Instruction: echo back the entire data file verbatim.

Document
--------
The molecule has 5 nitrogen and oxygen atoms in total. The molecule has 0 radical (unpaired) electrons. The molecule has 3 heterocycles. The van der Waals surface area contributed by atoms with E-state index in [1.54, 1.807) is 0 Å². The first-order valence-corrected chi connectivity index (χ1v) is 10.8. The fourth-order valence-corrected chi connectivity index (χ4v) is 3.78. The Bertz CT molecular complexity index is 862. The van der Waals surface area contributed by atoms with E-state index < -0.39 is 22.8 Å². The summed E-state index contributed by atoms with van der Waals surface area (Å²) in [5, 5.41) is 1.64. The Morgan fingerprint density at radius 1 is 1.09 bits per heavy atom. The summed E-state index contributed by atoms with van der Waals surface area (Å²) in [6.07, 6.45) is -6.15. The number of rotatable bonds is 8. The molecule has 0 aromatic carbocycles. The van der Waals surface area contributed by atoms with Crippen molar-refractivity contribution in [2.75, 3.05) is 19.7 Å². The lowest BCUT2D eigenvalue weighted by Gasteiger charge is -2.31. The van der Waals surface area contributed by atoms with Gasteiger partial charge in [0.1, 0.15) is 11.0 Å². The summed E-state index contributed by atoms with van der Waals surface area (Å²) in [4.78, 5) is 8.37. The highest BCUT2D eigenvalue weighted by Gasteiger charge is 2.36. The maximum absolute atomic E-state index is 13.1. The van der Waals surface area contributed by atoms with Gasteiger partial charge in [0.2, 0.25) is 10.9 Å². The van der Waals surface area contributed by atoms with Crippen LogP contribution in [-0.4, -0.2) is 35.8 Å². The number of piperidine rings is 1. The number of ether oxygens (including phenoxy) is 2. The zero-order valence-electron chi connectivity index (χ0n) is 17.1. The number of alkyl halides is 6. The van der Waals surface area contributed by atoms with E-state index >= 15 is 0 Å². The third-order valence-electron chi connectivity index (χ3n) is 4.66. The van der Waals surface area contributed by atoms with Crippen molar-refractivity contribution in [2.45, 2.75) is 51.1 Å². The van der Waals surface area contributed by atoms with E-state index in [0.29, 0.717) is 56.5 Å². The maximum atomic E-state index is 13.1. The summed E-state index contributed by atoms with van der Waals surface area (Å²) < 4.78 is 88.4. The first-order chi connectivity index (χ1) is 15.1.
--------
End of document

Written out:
The molecule has 5 nitrogen and oxygen atoms in total. The molecule has 0 radical (unpaired) electrons. The molecule has 3 heterocycles. The van der Waals surface area contributed by atoms with E-state index in [1.54, 1.807) is 0 Å². The first-order valence-corrected chi connectivity index (χ1v) is 10.8. The fourth-order valence-corrected chi connectivity index (χ4v) is 3.78. The Bertz CT molecular complexity index is 862. The van der Waals surface area contributed by atoms with E-state index < -0.39 is 22.8 Å². The summed E-state index contributed by atoms with van der Waals surface area (Å²) in [5, 5.41) is 1.64. The Morgan fingerprint density at radius 1 is 1.09 bits per heavy atom. The summed E-state index contributed by atoms with van der Waals surface area (Å²) in [6.07, 6.45) is -6.15. The number of rotatable bonds is 8. The molecule has 0 aromatic carbocycles. The van der Waals surface area contributed by atoms with Crippen molar-refractivity contribution in [2.75, 3.05) is 19.7 Å². The lowest BCUT2D eigenvalue weighted by Gasteiger charge is -2.31. The van der Waals surface area contributed by atoms with Gasteiger partial charge in [0.1, 0.15) is 11.0 Å². The summed E-state index contributed by atoms with van der Waals surface area (Å²) in [4.78, 5) is 8.37. The highest BCUT2D eigenvalue weighted by Gasteiger charge is 2.36. The maximum absolute atomic E-state index is 13.1. The van der Waals surface area contributed by atoms with Gasteiger partial charge in [0.2, 0.25) is 10.9 Å². The van der Waals surface area contributed by atoms with Crippen LogP contribution in [-0.4, -0.2) is 35.8 Å². The number of piperidine rings is 1. The number of ether oxygens (including phenoxy) is 2. The zero-order valence-electron chi connectivity index (χ0n) is 17.1. The number of alkyl halides is 6. The van der Waals surface area contributed by atoms with E-state index >= 15 is 0 Å². The third-order valence-electron chi connectivity index (χ3n) is 4.66. The van der Waals surface area contributed by atoms with Crippen molar-refractivity contribution in [2.45, 2.75) is 51.1 Å². The van der Waals surface area contributed by atoms with E-state index in [0.29, 0.717) is 56.5 Å². The maximum atomic E-state index is 13.1. The summed E-state index contributed by atoms with van der Waals surface area (Å²) < 4.78 is 88.4. The first-order chi connectivity index (χ1) is 15.1.